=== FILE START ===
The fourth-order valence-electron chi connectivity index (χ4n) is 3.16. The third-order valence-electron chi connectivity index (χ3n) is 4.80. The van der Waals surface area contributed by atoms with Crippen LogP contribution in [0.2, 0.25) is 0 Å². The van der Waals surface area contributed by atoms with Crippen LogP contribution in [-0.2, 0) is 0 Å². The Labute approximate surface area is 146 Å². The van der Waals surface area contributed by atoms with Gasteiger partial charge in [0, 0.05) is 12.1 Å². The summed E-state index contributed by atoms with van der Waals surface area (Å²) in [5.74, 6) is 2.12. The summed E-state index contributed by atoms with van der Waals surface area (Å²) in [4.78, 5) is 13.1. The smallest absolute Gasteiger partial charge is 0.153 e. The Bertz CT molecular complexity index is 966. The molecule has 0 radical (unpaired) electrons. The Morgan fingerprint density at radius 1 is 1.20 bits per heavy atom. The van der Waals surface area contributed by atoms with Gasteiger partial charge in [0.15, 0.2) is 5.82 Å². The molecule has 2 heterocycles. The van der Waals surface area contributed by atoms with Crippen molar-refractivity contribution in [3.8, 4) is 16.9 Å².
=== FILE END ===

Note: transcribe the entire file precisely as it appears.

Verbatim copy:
The fourth-order valence-electron chi connectivity index (χ4n) is 3.16. The third-order valence-electron chi connectivity index (χ3n) is 4.80. The van der Waals surface area contributed by atoms with Crippen LogP contribution in [0.2, 0.25) is 0 Å². The van der Waals surface area contributed by atoms with Crippen LogP contribution in [-0.2, 0) is 0 Å². The Labute approximate surface area is 146 Å². The van der Waals surface area contributed by atoms with Gasteiger partial charge in [0, 0.05) is 12.1 Å². The summed E-state index contributed by atoms with van der Waals surface area (Å²) in [5.74, 6) is 2.12. The summed E-state index contributed by atoms with van der Waals surface area (Å²) in [4.78, 5) is 13.1. The smallest absolute Gasteiger partial charge is 0.153 e. The Bertz CT molecular complexity index is 966. The molecule has 0 radical (unpaired) electrons. The Morgan fingerprint density at radius 1 is 1.20 bits per heavy atom. The van der Waals surface area contributed by atoms with Gasteiger partial charge in [0.15, 0.2) is 5.82 Å². The molecule has 2 heterocycles. The van der Waals surface area contributed by atoms with Crippen molar-refractivity contribution in [3.8, 4) is 16.9 Å².